Create a look you love in your home
Aug 10,2007 00:00 by Maggie_Reed

If you ask Gale Steves what shade of beige you should choose for your flooring, expect a very long pause.

"I never answer that question. I head them toward color," said Steves, decorator and designer.

GALE STEVES - Gales Steves conducts 'Decorating From The Floor Up' workshops for consumers across the county. CNS Photo. 
BUILD A BRIDGE - Don't let a hall go bare. Warm it up with a runner, suggests Gale Steves, and help bridge the look between rooms. CNS Photo courtesy of Karastan. 
SET BOUNDARIES - A rug can help define a space. Karastan's 715 Sereno sets the boundaries for a seating area that is cozily placed along a bank of windows. CNS Photo courtesy of Karastan. 
The main reason people choose beige is for the resale value.

"When you sell, why not let the new owner put in beige and enjoy the colors now," she said.

Steves conducts Karastan's "Decorating From the Floor Up" workshops nationwide.

"I've shopped my way across the country and found ways to make decorating any home as simple as possible," she said. "Now I'm glad I can share these tips, tools and trends with all those who are interested."

Karastan developed the concept of "Decorating From the Floor Up" because no other company was doing it, said Esther Perman, spokeswoman for Karastan.

"People find it special, and it's free. It is very valuable information because it keeps us in touch with consumers."

The workshops are hour-long interactive design seminars on the basics of how to infuse a room with a signature style. Guests are encouraged to bring photos, floor plans, fabric samples, paint chips or whatever they wish to work with.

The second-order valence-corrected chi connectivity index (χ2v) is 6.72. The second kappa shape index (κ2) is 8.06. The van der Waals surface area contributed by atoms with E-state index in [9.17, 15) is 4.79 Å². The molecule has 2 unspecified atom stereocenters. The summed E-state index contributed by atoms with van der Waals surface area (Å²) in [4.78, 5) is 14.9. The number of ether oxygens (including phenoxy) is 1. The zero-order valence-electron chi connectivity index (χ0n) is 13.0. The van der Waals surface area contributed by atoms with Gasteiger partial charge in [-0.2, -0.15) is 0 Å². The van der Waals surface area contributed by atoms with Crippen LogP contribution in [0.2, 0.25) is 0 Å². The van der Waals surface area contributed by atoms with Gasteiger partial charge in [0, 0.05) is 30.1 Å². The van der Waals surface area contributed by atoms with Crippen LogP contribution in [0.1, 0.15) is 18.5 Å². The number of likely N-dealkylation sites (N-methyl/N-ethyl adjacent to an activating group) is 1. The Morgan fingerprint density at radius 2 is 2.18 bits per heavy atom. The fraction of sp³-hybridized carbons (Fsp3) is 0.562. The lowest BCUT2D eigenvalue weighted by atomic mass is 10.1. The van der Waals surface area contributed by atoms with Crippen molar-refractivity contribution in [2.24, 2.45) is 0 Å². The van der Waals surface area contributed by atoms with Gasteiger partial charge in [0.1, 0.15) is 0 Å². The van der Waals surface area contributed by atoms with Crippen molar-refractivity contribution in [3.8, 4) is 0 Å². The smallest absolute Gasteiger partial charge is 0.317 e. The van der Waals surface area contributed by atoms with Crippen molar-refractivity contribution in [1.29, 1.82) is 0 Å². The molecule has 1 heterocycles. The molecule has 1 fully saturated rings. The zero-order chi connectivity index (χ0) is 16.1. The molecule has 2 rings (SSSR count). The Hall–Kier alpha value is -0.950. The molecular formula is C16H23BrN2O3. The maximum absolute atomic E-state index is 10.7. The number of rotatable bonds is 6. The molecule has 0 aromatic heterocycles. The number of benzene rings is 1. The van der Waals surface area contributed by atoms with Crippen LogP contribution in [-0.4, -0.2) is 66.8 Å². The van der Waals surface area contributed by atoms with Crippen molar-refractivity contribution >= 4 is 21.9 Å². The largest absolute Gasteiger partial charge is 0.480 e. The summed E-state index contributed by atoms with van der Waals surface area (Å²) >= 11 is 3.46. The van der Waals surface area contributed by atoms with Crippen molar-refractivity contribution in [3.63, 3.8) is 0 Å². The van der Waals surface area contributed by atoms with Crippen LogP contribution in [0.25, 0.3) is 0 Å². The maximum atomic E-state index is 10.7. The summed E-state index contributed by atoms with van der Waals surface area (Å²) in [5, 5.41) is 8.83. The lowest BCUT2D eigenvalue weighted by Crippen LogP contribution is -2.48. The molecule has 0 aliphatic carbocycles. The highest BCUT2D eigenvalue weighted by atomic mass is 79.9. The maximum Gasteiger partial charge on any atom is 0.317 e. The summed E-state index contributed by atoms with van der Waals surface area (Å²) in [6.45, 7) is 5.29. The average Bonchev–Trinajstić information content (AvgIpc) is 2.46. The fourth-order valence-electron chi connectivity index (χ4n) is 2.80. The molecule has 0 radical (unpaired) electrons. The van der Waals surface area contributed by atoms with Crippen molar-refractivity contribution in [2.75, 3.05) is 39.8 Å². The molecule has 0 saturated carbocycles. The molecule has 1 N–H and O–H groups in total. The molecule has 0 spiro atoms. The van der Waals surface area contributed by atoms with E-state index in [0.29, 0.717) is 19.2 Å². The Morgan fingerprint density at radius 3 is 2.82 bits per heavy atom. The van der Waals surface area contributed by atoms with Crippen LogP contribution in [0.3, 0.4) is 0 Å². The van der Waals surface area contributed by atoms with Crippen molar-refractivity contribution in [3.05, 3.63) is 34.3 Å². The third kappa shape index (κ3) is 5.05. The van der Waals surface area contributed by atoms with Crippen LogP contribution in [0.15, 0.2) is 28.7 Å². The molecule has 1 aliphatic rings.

People need to reaffirm their own taste, Steves said. Basic problems she encounters when people are choosing floor coverings are that they are afraid of color, they don't know how to cope with the shape of their rooms and they worry about fitting in furniture so it looks like it relates.

"The floor is the most neglected place in your home. Your floors comprise 30 percent of your home," the Long Island, N.Y., native said.

In order to find the right fit, Steves said, people need to define their problems, create a floor plan and take a color personality quiz to see what they really like.

"Secretly, we all want to make a statement. It's how we get to that process and through it that matters," she said. "People need to articulate and be prepared to be proactive."

Steves has a couple of rules and tricks to help consumers.

"I have the paper bag trick. People need to make templates of their furniture out of paper bags as well as measuring. This has saved people hundreds of dollars when selecting rugs," she said.

Then there is the sizing rule.

When choosing a rug size for a dining room, add 30 inches per side to table dimensions for chairs with arms and at least 24 inches for chairs without arms. That way everyone will have plenty of room to push his or her chair out to a more conversational position before and after meals without moving off the rug.

Prior to her engagement with Karastan, Steves was editor in chief of Home Magazine for 10 years.

"I had the unique experience of being able to visit readers in their own homes. I learned a tremendous amount as we talked about their hopes and dreams," she said. "My approach was to talk to, not at people ... to make it fun and funny.

"I learned people have the same concerns, no matter where in the country they are or the size of their house. They want good quality and they want it to last."

Above all, Steves said, make it your own.

"Live with what you like. Your place will look great and others will fall in love with it."

Steves currently lives in New York City with her husband, Phil, and their Welsh terrier named Cricket. They also spend time at their weekend house, a renovated barn in Roscoe, N.Y.

© Copley News Service